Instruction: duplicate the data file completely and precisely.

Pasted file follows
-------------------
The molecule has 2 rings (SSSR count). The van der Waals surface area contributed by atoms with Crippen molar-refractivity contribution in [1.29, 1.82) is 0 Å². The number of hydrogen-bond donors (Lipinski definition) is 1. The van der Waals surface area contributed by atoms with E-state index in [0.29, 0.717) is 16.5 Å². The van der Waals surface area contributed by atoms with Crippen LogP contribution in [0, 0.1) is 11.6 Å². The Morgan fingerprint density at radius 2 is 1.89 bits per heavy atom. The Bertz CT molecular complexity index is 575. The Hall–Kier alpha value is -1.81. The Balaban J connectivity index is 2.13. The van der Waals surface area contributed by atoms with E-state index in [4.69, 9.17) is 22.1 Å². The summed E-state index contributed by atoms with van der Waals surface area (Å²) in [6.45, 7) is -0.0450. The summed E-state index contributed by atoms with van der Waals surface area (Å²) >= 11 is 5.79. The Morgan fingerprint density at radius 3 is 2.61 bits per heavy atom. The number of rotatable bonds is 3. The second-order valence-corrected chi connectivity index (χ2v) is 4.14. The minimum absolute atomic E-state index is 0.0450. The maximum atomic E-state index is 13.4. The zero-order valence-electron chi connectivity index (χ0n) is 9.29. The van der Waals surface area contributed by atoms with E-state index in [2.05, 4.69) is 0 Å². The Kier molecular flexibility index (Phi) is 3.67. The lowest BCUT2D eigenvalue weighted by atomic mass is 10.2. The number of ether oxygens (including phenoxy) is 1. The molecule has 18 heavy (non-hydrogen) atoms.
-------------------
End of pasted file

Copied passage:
The molecule has 2 rings (SSSR count). The van der Waals surface area contributed by atoms with Crippen molar-refractivity contribution in [1.29, 1.82) is 0 Å². The number of hydrogen-bond donors (Lipinski definition) is 1. The van der Waals surface area contributed by atoms with E-state index in [0.29, 0.717) is 16.5 Å². The van der Waals surface area contributed by atoms with Crippen LogP contribution in [0, 0.1) is 11.6 Å². The Morgan fingerprint density at radius 2 is 1.89 bits per heavy atom. The Bertz CT molecular complexity index is 575. The Hall–Kier alpha value is -1.81. The Balaban J connectivity index is 2.13. The van der Waals surface area contributed by atoms with E-state index in [4.69, 9.17) is 22.1 Å². The summed E-state index contributed by atoms with van der Waals surface area (Å²) in [6.45, 7) is -0.0450. The summed E-state index contributed by atoms with van der Waals surface area (Å²) >= 11 is 5.79. The Morgan fingerprint density at radius 3 is 2.61 bits per heavy atom. The number of rotatable bonds is 3. The second-order valence-corrected chi connectivity index (χ2v) is 4.14. The minimum absolute atomic E-state index is 0.0450. The maximum atomic E-state index is 13.4. The zero-order valence-electron chi connectivity index (χ0n) is 9.29. The van der Waals surface area contributed by atoms with E-state index in [2.05, 4.69) is 0 Å². The Kier molecular flexibility index (Phi) is 3.67. The lowest BCUT2D eigenvalue weighted by atomic mass is 10.2. The number of ether oxygens (including phenoxy) is 1. The molecule has 18 heavy (non-hydrogen) atoms.